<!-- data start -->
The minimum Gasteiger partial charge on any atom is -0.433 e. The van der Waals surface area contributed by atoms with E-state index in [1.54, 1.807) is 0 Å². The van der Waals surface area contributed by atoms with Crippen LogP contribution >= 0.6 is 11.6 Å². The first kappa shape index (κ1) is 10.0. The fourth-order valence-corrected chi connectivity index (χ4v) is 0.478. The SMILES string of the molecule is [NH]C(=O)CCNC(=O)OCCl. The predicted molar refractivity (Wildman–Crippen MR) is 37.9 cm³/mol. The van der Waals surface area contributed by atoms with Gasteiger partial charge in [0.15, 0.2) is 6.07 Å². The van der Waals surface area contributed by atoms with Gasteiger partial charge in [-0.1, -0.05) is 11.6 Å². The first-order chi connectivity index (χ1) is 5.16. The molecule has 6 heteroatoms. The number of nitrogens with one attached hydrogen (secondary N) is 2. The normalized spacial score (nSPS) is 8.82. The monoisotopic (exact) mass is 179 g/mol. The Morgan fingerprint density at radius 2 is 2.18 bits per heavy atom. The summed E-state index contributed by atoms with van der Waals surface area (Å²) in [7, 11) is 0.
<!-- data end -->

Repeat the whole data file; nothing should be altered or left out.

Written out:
The minimum Gasteiger partial charge on any atom is -0.433 e. The van der Waals surface area contributed by atoms with E-state index in [1.54, 1.807) is 0 Å². The van der Waals surface area contributed by atoms with Crippen LogP contribution >= 0.6 is 11.6 Å². The first kappa shape index (κ1) is 10.0. The fourth-order valence-corrected chi connectivity index (χ4v) is 0.478. The SMILES string of the molecule is [NH]C(=O)CCNC(=O)OCCl. The predicted molar refractivity (Wildman–Crippen MR) is 37.9 cm³/mol. The van der Waals surface area contributed by atoms with Gasteiger partial charge in [0.15, 0.2) is 6.07 Å². The van der Waals surface area contributed by atoms with Gasteiger partial charge in [-0.1, -0.05) is 11.6 Å². The first-order chi connectivity index (χ1) is 5.16. The molecule has 6 heteroatoms. The number of nitrogens with one attached hydrogen (secondary N) is 2. The normalized spacial score (nSPS) is 8.82. The monoisotopic (exact) mass is 179 g/mol. The Morgan fingerprint density at radius 2 is 2.18 bits per heavy atom. The summed E-state index contributed by atoms with van der Waals surface area (Å²) in [7, 11) is 0.